You stand up, and it hurts....until you walk around some and get new blood in and irritant out.
• Foot pain that doesn’t go away after the first few steps.
This is a symptom that shows up when either:
A. The Plantar Fasciitis injury dynamic is advanced and is getting worse
Think of this as a dry crunchy sponge with lots of little breaks of the brittle fibers.
B. There is a significant injury to a connection, like where connective tissue/tendon attaches to bone. If it's an athletic injury, this is more likely.
Think of this like a dry crunchy sponge, with an actual rip in the sponge. A more specific, significant injury.
As a general guideline, if the pain in your foot (or feet) is a dull, general pain, that's most likely option A. Wear and tear injury.
If you walk around and there is a sharp, specific hot spot, that is most likely option B. A rip or tear.
Keep in mind, that the pain enhancing chemical that the inflammation process releases can -feel- like a sharp, specific hot spot.
• Foot pain when climbing stairs or when standing on tiptoe
For various reasons, the action of climbing stairs or standing on your toes puts extra stretch and strain on the tissue, the plantar fascia, of your foot.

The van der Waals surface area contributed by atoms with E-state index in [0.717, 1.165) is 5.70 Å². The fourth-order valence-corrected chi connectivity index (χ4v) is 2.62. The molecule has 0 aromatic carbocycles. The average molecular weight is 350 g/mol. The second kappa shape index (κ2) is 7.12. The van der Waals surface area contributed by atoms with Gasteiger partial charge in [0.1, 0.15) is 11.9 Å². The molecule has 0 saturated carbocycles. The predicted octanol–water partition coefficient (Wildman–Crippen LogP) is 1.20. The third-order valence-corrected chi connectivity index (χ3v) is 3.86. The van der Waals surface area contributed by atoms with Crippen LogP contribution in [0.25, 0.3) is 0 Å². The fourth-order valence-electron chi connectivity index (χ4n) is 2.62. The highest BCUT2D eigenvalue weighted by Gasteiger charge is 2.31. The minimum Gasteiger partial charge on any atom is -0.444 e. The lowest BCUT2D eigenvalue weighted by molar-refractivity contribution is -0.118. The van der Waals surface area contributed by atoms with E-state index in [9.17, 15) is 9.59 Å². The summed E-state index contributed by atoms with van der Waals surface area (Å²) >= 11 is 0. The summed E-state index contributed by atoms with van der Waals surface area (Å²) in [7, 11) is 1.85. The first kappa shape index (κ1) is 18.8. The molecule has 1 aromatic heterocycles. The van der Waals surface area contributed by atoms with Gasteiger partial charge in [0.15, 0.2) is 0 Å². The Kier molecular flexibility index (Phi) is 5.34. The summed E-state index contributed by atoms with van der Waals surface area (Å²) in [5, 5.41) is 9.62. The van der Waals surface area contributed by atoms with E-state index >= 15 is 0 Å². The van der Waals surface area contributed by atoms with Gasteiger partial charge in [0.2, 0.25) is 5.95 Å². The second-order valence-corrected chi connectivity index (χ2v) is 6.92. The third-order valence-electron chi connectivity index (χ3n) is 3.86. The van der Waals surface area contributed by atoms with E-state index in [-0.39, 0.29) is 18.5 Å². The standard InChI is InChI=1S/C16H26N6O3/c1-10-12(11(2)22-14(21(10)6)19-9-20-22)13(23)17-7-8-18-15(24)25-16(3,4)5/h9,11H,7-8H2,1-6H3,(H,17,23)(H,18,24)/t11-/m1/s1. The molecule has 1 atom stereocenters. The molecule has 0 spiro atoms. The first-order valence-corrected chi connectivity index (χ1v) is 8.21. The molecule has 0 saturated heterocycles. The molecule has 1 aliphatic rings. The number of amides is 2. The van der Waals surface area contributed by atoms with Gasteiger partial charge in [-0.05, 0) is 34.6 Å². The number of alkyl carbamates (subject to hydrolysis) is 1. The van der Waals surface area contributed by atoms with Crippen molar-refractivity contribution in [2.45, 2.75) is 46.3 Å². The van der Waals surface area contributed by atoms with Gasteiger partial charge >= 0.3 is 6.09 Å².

This can pull on little spots of injury, which hurts. Just like if you have a little injury on your arm, and you poke it with your finger.
• Foot pain when standing for long periods
If you have Plantar Fasciitis, and you are standing still for long periods and your foot hurts, this is because:
A. You have Plantar Fasciitis and your foot hurts anyway or
B. when you are standing, you aren't getting enough new blood to your feet, and/or standing puts pressure on little injury sites, and/or, the nervous system is afraid for you and is actively kicking in Inflammation to make you hurt more so you get off your feet so you don't injure yourself anymore.
• Foot pain after, and sometimes during exercise
When you are exercising, your feet are getting lots of circulation, lots of new blood and nutrition.
When you stop, you get less, and inflammation traps fluid, metabolic waste, and other irritants in the sponges that are your feet.
Then your nervous system starts noticing all that irritant, and likely new little wear and tear injury from exercising, and then it starts telling you all about it through the sensation of pain.
Pain is a communication that you need to do something to help yourself.
Plantar Fasciitis symptoms are just that...messages through the nervous system that something isn't working correctly.
• Inflammation/swelling in your heel